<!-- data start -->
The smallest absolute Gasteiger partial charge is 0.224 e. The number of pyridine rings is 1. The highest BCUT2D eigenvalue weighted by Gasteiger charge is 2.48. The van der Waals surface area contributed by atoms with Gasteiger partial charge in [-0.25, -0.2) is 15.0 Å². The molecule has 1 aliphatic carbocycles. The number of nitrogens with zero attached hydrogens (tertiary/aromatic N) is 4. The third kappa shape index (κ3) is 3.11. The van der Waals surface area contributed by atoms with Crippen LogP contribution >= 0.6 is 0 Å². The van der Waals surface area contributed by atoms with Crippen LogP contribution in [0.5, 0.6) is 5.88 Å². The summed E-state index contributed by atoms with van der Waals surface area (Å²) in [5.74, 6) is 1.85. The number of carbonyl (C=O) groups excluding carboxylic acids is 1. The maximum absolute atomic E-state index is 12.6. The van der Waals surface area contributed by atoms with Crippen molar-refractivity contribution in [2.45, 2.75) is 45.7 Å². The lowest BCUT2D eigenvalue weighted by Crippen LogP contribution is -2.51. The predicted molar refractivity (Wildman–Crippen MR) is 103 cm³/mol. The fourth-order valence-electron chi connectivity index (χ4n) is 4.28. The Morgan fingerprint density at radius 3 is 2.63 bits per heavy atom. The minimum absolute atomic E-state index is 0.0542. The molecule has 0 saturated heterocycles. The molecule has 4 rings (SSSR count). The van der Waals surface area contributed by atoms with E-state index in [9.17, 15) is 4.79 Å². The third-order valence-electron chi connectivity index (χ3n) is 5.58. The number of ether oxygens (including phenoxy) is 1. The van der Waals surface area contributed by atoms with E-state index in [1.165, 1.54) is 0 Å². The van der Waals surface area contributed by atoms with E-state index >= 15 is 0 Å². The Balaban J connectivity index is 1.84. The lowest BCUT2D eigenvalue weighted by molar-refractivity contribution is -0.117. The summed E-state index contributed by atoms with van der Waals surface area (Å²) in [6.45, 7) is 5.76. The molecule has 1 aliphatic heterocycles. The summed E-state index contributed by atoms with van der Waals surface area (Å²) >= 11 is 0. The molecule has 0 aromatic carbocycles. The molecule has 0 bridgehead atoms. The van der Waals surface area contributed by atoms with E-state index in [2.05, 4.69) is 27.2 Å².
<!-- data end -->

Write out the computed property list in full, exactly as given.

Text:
The smallest absolute Gasteiger partial charge is 0.224 e. The number of pyridine rings is 1. The highest BCUT2D eigenvalue weighted by Gasteiger charge is 2.48. The van der Waals surface area contributed by atoms with Gasteiger partial charge in [-0.25, -0.2) is 15.0 Å². The molecule has 1 aliphatic carbocycles. The number of nitrogens with zero attached hydrogens (tertiary/aromatic N) is 4. The third kappa shape index (κ3) is 3.11. The van der Waals surface area contributed by atoms with Crippen LogP contribution >= 0.6 is 0 Å². The van der Waals surface area contributed by atoms with Crippen LogP contribution in [0.5, 0.6) is 5.88 Å². The summed E-state index contributed by atoms with van der Waals surface area (Å²) in [5.74, 6) is 1.85. The number of carbonyl (C=O) groups excluding carboxylic acids is 1. The maximum absolute atomic E-state index is 12.6. The van der Waals surface area contributed by atoms with Crippen molar-refractivity contribution in [2.45, 2.75) is 45.7 Å². The lowest BCUT2D eigenvalue weighted by Crippen LogP contribution is -2.51. The predicted molar refractivity (Wildman–Crippen MR) is 103 cm³/mol. The fourth-order valence-electron chi connectivity index (χ4n) is 4.28. The Morgan fingerprint density at radius 3 is 2.63 bits per heavy atom. The minimum absolute atomic E-state index is 0.0542. The molecule has 0 saturated heterocycles. The molecule has 4 rings (SSSR count). The van der Waals surface area contributed by atoms with E-state index in [9.17, 15) is 4.79 Å². The third-order valence-electron chi connectivity index (χ3n) is 5.58. The number of ether oxygens (including phenoxy) is 1. The van der Waals surface area contributed by atoms with E-state index in [1.165, 1.54) is 0 Å². The van der Waals surface area contributed by atoms with E-state index >= 15 is 0 Å². The Balaban J connectivity index is 1.84. The lowest BCUT2D eigenvalue weighted by molar-refractivity contribution is -0.117. The summed E-state index contributed by atoms with van der Waals surface area (Å²) in [6.45, 7) is 5.76. The molecule has 1 aliphatic heterocycles. The summed E-state index contributed by atoms with van der Waals surface area (Å²) >= 11 is 0. The molecule has 0 aromatic carbocycles. The molecule has 0 bridgehead atoms. The van der Waals surface area contributed by atoms with E-state index in [2.05, 4.69) is 27.2 Å².